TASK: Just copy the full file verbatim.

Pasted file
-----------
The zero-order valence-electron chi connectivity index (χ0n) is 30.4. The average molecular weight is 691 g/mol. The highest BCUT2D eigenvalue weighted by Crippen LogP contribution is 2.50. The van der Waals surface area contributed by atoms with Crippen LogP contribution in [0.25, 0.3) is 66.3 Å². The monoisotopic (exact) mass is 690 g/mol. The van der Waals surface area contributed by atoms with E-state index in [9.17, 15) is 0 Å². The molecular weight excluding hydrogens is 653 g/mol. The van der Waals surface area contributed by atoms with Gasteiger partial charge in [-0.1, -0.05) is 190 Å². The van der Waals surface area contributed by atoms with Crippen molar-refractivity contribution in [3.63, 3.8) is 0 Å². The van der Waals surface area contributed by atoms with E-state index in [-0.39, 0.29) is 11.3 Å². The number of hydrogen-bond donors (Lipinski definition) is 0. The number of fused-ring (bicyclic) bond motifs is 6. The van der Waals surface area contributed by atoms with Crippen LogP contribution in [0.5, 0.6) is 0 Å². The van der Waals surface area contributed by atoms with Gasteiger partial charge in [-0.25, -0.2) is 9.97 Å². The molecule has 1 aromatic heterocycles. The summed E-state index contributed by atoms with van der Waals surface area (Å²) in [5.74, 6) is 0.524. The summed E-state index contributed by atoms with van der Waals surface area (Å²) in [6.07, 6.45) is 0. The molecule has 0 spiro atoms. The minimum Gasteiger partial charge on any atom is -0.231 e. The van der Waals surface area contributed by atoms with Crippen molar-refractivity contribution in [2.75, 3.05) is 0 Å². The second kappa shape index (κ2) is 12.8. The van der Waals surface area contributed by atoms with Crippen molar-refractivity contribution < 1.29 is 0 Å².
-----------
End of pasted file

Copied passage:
The zero-order valence-electron chi connectivity index (χ0n) is 30.4. The average molecular weight is 691 g/mol. The highest BCUT2D eigenvalue weighted by Crippen LogP contribution is 2.50. The van der Waals surface area contributed by atoms with Crippen LogP contribution in [0.25, 0.3) is 66.3 Å². The monoisotopic (exact) mass is 690 g/mol. The van der Waals surface area contributed by atoms with E-state index in [9.17, 15) is 0 Å². The molecular weight excluding hydrogens is 653 g/mol. The van der Waals surface area contributed by atoms with Gasteiger partial charge in [-0.1, -0.05) is 190 Å². The van der Waals surface area contributed by atoms with Crippen molar-refractivity contribution in [3.63, 3.8) is 0 Å². The van der Waals surface area contributed by atoms with E-state index in [-0.39, 0.29) is 11.3 Å². The number of hydrogen-bond donors (Lipinski definition) is 0. The number of fused-ring (bicyclic) bond motifs is 6. The van der Waals surface area contributed by atoms with Crippen LogP contribution in [0.5, 0.6) is 0 Å². The van der Waals surface area contributed by atoms with Gasteiger partial charge in [-0.25, -0.2) is 9.97 Å². The molecule has 1 aromatic heterocycles. The summed E-state index contributed by atoms with van der Waals surface area (Å²) in [5.74, 6) is 0.524. The summed E-state index contributed by atoms with van der Waals surface area (Å²) in [6.07, 6.45) is 0. The molecule has 0 spiro atoms. The minimum Gasteiger partial charge on any atom is -0.231 e. The van der Waals surface area contributed by atoms with Crippen molar-refractivity contribution in [2.75, 3.05) is 0 Å². The second kappa shape index (κ2) is 12.8. The van der Waals surface area contributed by atoms with Crippen molar-refractivity contribution < 1.29 is 0 Å².